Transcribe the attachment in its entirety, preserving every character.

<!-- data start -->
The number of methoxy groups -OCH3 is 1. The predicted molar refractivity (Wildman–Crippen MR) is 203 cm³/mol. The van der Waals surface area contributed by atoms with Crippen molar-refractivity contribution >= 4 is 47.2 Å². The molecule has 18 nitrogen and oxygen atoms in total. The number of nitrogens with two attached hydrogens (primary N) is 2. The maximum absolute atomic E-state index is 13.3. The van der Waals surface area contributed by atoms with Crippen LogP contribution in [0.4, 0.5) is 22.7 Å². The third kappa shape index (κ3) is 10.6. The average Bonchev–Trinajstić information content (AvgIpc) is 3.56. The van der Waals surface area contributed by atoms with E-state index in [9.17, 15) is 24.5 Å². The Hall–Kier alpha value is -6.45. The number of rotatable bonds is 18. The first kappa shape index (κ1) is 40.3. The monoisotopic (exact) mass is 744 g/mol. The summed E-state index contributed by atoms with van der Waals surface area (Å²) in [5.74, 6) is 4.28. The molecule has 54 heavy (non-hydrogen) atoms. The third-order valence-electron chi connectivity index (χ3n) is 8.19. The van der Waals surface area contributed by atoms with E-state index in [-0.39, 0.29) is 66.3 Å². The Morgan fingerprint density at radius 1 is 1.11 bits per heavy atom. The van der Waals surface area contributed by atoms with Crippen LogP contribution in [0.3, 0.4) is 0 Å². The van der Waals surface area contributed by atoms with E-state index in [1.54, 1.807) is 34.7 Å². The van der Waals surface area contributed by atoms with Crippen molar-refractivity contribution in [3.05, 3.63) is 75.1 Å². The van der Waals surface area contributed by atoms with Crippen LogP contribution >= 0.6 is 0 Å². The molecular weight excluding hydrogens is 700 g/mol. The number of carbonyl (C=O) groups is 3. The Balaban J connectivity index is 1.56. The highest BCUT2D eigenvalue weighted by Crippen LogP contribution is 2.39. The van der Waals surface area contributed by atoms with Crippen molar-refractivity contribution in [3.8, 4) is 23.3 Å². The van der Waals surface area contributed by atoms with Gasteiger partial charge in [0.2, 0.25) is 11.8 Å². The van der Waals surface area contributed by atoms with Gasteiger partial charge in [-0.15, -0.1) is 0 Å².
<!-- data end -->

The number of methoxy groups -OCH3 is 1. The predicted molar refractivity (Wildman–Crippen MR) is 203 cm³/mol. The van der Waals surface area contributed by atoms with Crippen molar-refractivity contribution >= 4 is 47.2 Å². The molecule has 18 nitrogen and oxygen atoms in total. The number of nitrogens with two attached hydrogens (primary N) is 2. The maximum absolute atomic E-state index is 13.3. The van der Waals surface area contributed by atoms with Crippen LogP contribution in [0.4, 0.5) is 22.7 Å². The third kappa shape index (κ3) is 10.6. The average Bonchev–Trinajstić information content (AvgIpc) is 3.56. The van der Waals surface area contributed by atoms with E-state index in [9.17, 15) is 24.5 Å². The Hall–Kier alpha value is -6.45. The number of rotatable bonds is 18. The first kappa shape index (κ1) is 40.3. The monoisotopic (exact) mass is 744 g/mol. The summed E-state index contributed by atoms with van der Waals surface area (Å²) in [5.74, 6) is 4.28. The molecule has 54 heavy (non-hydrogen) atoms. The third-order valence-electron chi connectivity index (χ3n) is 8.19. The van der Waals surface area contributed by atoms with E-state index in [-0.39, 0.29) is 66.3 Å². The Morgan fingerprint density at radius 1 is 1.11 bits per heavy atom. The van der Waals surface area contributed by atoms with Crippen LogP contribution in [0.3, 0.4) is 0 Å². The van der Waals surface area contributed by atoms with E-state index in [1.54, 1.807) is 34.7 Å². The van der Waals surface area contributed by atoms with Crippen molar-refractivity contribution in [3.05, 3.63) is 75.1 Å². The van der Waals surface area contributed by atoms with Crippen LogP contribution >= 0.6 is 0 Å². The molecular weight excluding hydrogens is 700 g/mol. The number of carbonyl (C=O) groups is 3. The Balaban J connectivity index is 1.56. The highest BCUT2D eigenvalue weighted by Crippen LogP contribution is 2.39. The van der Waals surface area contributed by atoms with Crippen molar-refractivity contribution in [3.8, 4) is 23.3 Å². The van der Waals surface area contributed by atoms with Gasteiger partial charge in [0.2, 0.25) is 11.8 Å². The van der Waals surface area contributed by atoms with Gasteiger partial charge in [-0.15, -0.1) is 0 Å².